Any time the U.S. nominates a property, the UN says we must also include a detailed description of what actions have been taken to protect and preserve the property, as well as a management plan for its continued preservation.

Article 5 of the World Heritage Convention encourages states to create “comprehensive planning programmes” that ensure the preservation of World Heritage Sites. It also encourages states to establish the necessary bureaucracies and pass the necessary laws to protect these sites.

In order for a site to make it on the UN World Heritage list, it must first be nominated by the nation in which the site exists. In the U.S., only the executive branch need nominate a site for the UN World Heritage status—congressional approval is not required. After a site has been nominated, the World Heritage Committee, which meets once a year, decides if the site passes muster for the World Heritage List.

Currently, there are 851 properties around the world on the World Heritage List, and twenty World Heritage Sites in the United States, including the Statue of Liberty, Yellowstone National Park, and the Grand Canyon.

An additional 36 U.S. sites were nominated by President Bush’s Interior Department earlier this year. Such World-Heritage-Sites-in-waiting include: the Olana State Historic Site here in New York; Mount Vernon in Virginia; the Okefenokee Swamp National Wildlife Refuge in Georgia; and Petrified Forest National Park in Arizona, to name a few.

Now, it is important to note that when a property is designated a World Heritage Site, it does not become the actual property of the United Nations.

However, as my colleague Ryan explains in his analysis, the UN has a very specific way by which it can help force certain land use controls on such sites. UNESCO can designate existing World Heritage Sites as a “World Heritage Sites in Danger.” Assigning this scarlet-letter label to a site generates international publicity and becomes a powerful tool for the UN, preservationist non-governmental organizations, and politicians to push for land use restrictions on World Heritage Sites and the land surrounding them.

For example, in 1995 the World Heritage Committee designated Yellowstone National Park a “World Heritage Site in Danger.” The designation came at the urging of the Clinton Administration, and during a time when U.S. Forest Service officials were preparing an environmental impact statement to determine whether or not a mining company could harvest gold, silver, and copper on a mix of public and private land—not in the park, mind you,—but several miles outside the park’s boundaries. Environmental groups had been rallying to stop the mining project, citing the usual litany of degradations that would befall the area should the mining be permitted to commence.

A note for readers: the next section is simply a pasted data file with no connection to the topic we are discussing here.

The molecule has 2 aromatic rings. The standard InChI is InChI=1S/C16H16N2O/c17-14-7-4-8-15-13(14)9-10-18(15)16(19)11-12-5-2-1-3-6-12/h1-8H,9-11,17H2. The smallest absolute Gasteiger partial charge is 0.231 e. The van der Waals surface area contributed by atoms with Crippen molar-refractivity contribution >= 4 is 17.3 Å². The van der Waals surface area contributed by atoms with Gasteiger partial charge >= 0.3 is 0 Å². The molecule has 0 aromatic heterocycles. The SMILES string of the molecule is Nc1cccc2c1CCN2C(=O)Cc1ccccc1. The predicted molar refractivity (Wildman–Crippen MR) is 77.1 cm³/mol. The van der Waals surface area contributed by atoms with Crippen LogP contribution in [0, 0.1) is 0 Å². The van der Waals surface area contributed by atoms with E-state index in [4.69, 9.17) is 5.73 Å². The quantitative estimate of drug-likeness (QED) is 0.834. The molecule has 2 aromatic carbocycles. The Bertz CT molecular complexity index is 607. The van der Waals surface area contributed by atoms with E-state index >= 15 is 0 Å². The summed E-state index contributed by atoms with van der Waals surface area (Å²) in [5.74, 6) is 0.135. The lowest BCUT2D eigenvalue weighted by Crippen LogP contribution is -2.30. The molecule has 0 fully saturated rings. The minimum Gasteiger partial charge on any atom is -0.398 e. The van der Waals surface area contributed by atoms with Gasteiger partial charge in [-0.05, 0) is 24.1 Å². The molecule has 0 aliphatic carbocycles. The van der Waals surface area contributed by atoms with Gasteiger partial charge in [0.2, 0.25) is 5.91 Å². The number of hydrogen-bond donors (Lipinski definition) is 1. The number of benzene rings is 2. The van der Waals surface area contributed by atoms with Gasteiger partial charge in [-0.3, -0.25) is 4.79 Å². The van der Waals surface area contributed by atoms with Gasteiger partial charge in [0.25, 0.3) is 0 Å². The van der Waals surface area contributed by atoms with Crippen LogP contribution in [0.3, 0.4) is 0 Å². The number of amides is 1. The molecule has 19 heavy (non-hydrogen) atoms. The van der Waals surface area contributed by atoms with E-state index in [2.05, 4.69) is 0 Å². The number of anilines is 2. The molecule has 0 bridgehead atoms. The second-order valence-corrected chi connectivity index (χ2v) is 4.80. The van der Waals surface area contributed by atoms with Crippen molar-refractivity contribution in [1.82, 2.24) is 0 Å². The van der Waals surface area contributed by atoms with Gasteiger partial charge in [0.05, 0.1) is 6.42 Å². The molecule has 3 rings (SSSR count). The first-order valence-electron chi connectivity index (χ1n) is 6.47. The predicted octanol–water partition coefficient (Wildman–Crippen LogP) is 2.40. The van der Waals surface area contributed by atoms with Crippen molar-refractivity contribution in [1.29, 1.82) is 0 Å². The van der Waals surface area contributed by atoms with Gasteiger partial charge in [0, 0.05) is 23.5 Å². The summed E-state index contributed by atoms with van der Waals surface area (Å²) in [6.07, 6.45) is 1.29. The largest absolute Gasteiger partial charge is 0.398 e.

The designation also came after the Clinton Administration invited a delegation from the U.N. World Heritage Committee to come to the U.S. and examine Yellowstone National Park and the proposed mining project. The World Heritage Committee then held a hearing on the matter, and the chairman of the committee, Abdul Wichiencharoen from Thailand, stated that the “United States has a duty to take steps to preserve the Yellowstone ecosystem across administrative boundaries of the park. Some 12 million acres of national forest and wilderness that surround Yellowstone must be considered an extension of the National Park if the whole system is to be preserved.”

In the end, the mining company was pressured to accept a land swap with the federal government, whereby it could recoup the money it had thus far invested in the mining project. The land swap came at a 65-million-dollar cost to American taxpayers, not to mention the loss of $650 million worth of gold and other minerals and 280 jobs that the mining operation would have produced.

The World Conservation Union counts the Yellowstone example as a World Heritage “success story” and notes that “Conservation conventions are a means to an end. In the case of World Heritage, the aim is to strengthen conservation of specific sites that are on the list. This is done by various means, [including] through pressure on governments to drop policies where they pose a threat to the site.”

There are some in Congress who, seemingly, want American properties to be classified as World Heritage Sites in Danger for as long as possible—possibly reluctant to surrender the public relations advantage that the classification affords them.

Two months ago, Senator Bill Nelson from Florida took the Bush Interior Department to task because it made a recommendation to the World Heritage Committee that Everglades National Park be declassified as a World Heritage Site in Danger, a designation it had held since 1993. After review, UNESCO subsequently removed the site from the “danger” list.